If computers are going to help us figure out the mysteries of the brain, we will have to know how to program them to do so. Mr. Gelernter notes correctly that this is a problem we barely know how to approach. So far, efforts at modeling different parts of the brain (like the cerebellum) have served only to confirm the plausibility of existing theories about their function, and have not revealed anything radically new. Likewise, research in AI has shown nothing more than that certain tasks performed by humans can also be performed by computers.

In conventional AI, the human programmer provides the computer with a set of inputs, a set of possible outputs, and a feedback mechanism that allows the computer to compare its mapping of inputs and outputs to some pre-defined target. The computer then runs through many cycles of input-output mappings, refining its procedure each time until a reasonable approximation of the target is achieved. This process has made possible an enormous number of practical applications, but whether one calls it “machine learning” or “trial and error,” it has not shed much light on the nature of human intelligence. Many of the abilities that define our species—like language—cannot be reduced to simple pattern recognition.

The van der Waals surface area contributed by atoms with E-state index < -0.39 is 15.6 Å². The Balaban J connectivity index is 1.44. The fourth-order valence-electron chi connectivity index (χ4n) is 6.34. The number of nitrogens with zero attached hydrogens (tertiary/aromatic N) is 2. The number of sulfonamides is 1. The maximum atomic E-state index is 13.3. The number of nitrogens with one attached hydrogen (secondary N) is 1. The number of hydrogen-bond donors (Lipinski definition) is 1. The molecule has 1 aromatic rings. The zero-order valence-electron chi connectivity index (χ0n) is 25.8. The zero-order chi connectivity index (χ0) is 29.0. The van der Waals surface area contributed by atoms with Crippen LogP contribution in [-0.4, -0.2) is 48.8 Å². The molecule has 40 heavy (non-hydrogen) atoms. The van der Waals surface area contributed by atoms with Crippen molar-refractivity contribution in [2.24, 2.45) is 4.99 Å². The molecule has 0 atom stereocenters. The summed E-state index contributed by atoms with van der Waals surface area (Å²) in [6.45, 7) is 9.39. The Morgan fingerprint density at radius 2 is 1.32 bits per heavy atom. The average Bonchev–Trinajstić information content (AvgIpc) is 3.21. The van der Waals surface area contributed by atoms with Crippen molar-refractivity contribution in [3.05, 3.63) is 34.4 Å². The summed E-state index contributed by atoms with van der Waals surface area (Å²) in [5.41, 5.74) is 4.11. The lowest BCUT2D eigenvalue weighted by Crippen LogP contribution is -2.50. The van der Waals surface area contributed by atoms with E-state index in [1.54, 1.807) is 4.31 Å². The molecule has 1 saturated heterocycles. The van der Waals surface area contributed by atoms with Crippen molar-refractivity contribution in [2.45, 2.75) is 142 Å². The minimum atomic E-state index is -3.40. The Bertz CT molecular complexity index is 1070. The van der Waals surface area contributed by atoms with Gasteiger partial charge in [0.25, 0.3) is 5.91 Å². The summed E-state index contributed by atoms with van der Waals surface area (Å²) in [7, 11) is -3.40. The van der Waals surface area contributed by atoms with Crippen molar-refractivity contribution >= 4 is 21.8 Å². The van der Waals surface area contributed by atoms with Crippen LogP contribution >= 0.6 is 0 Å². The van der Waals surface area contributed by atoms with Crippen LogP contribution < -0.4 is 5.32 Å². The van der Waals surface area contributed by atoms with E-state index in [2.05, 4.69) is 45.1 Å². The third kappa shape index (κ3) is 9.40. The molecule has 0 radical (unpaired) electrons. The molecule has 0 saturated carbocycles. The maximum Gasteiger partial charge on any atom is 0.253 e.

The Google machine-translation project is (perhaps ironically) an excellent illustration of this point. As Mr. Kurzweil indicates, Google’s program works by extracting statistical correlations between sets of texts that are fed to it: the more texts it analyzes, the bigger its effective vocabulary becomes. Yet even after having analyzed millions of texts, the system’s performance is mediocre at best: on a scale that rates machine translations from 0 to 1, where 1 is the statistical equivalent of a human translation, Google’s Arabic-English translator scores around .52. Moreover, the Google system has no capability to represent things like grammatical rules, so its translations bear no more than a superficial resemblance to human language. Compare this to the average five-year-old, who can acquire a perfect working knowledge of any number of languages after only a few months’ exposure to playground chatter.